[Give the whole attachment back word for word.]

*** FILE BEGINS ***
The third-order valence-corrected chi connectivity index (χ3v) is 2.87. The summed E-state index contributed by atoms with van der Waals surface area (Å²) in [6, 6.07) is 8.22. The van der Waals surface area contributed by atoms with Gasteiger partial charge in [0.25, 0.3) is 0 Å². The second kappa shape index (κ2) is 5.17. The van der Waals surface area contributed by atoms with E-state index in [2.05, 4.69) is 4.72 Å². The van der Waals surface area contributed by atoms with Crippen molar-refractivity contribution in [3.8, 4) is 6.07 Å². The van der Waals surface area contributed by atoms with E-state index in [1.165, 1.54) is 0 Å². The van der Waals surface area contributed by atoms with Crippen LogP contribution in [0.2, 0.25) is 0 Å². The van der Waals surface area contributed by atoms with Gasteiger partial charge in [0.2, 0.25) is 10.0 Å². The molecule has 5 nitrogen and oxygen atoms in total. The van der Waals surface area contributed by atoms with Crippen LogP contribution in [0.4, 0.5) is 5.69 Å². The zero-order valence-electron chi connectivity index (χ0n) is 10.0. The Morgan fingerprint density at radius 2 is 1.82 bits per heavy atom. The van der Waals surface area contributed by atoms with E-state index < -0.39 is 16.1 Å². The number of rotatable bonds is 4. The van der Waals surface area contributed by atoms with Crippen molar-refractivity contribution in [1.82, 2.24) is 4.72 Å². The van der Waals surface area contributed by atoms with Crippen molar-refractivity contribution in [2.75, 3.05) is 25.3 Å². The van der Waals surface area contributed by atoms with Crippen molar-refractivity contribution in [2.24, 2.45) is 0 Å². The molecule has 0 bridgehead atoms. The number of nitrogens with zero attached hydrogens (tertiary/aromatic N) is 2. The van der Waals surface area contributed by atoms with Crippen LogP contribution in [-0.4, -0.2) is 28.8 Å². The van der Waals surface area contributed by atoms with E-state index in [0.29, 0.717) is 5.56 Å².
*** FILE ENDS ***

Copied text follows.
The third-order valence-corrected chi connectivity index (χ3v) is 2.87. The summed E-state index contributed by atoms with van der Waals surface area (Å²) in [6, 6.07) is 8.22. The van der Waals surface area contributed by atoms with Gasteiger partial charge in [0.25, 0.3) is 0 Å². The second kappa shape index (κ2) is 5.17. The van der Waals surface area contributed by atoms with E-state index in [2.05, 4.69) is 4.72 Å². The van der Waals surface area contributed by atoms with Crippen molar-refractivity contribution in [3.8, 4) is 6.07 Å². The van der Waals surface area contributed by atoms with E-state index in [1.165, 1.54) is 0 Å². The van der Waals surface area contributed by atoms with Crippen LogP contribution in [0.2, 0.25) is 0 Å². The van der Waals surface area contributed by atoms with Gasteiger partial charge in [0.2, 0.25) is 10.0 Å². The molecule has 5 nitrogen and oxygen atoms in total. The van der Waals surface area contributed by atoms with Crippen LogP contribution in [0.4, 0.5) is 5.69 Å². The zero-order valence-electron chi connectivity index (χ0n) is 10.0. The Morgan fingerprint density at radius 2 is 1.82 bits per heavy atom. The van der Waals surface area contributed by atoms with E-state index < -0.39 is 16.1 Å². The number of rotatable bonds is 4. The van der Waals surface area contributed by atoms with Crippen molar-refractivity contribution in [1.82, 2.24) is 4.72 Å². The van der Waals surface area contributed by atoms with Crippen molar-refractivity contribution in [2.75, 3.05) is 25.3 Å². The van der Waals surface area contributed by atoms with Crippen molar-refractivity contribution in [2.24, 2.45) is 0 Å². The molecule has 0 bridgehead atoms. The number of nitrogens with zero attached hydrogens (tertiary/aromatic N) is 2. The van der Waals surface area contributed by atoms with Crippen LogP contribution in [-0.4, -0.2) is 28.8 Å². The van der Waals surface area contributed by atoms with E-state index in [0.29, 0.717) is 5.56 Å².